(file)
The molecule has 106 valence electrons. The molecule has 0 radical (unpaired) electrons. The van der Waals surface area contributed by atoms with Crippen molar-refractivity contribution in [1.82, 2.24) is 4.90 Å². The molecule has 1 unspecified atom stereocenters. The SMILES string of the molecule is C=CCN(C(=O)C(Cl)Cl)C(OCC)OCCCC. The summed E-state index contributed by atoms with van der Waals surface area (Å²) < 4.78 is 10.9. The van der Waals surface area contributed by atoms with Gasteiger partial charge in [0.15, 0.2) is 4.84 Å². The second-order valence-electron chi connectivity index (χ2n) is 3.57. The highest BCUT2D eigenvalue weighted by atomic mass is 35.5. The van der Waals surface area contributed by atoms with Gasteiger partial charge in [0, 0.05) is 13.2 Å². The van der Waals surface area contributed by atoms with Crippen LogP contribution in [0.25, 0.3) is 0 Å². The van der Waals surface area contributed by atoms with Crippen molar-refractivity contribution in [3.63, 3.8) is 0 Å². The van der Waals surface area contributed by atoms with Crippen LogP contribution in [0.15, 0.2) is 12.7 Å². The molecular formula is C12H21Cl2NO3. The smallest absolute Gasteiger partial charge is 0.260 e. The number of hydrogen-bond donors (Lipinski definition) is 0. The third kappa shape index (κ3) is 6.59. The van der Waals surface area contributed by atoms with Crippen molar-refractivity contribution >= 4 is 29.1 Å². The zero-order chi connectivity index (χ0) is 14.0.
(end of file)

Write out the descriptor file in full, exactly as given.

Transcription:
The molecule has 106 valence electrons. The molecule has 0 radical (unpaired) electrons. The van der Waals surface area contributed by atoms with Crippen molar-refractivity contribution in [1.82, 2.24) is 4.90 Å². The molecule has 1 unspecified atom stereocenters. The SMILES string of the molecule is C=CCN(C(=O)C(Cl)Cl)C(OCC)OCCCC. The summed E-state index contributed by atoms with van der Waals surface area (Å²) < 4.78 is 10.9. The van der Waals surface area contributed by atoms with Gasteiger partial charge in [0.15, 0.2) is 4.84 Å². The second-order valence-electron chi connectivity index (χ2n) is 3.57. The highest BCUT2D eigenvalue weighted by atomic mass is 35.5. The van der Waals surface area contributed by atoms with Gasteiger partial charge in [0, 0.05) is 13.2 Å². The van der Waals surface area contributed by atoms with Crippen LogP contribution in [0.25, 0.3) is 0 Å². The van der Waals surface area contributed by atoms with Crippen molar-refractivity contribution in [3.63, 3.8) is 0 Å². The van der Waals surface area contributed by atoms with Crippen LogP contribution in [0.15, 0.2) is 12.7 Å². The molecular formula is C12H21Cl2NO3. The smallest absolute Gasteiger partial charge is 0.260 e. The number of hydrogen-bond donors (Lipinski definition) is 0. The third kappa shape index (κ3) is 6.59. The van der Waals surface area contributed by atoms with Crippen molar-refractivity contribution >= 4 is 29.1 Å². The zero-order chi connectivity index (χ0) is 14.0.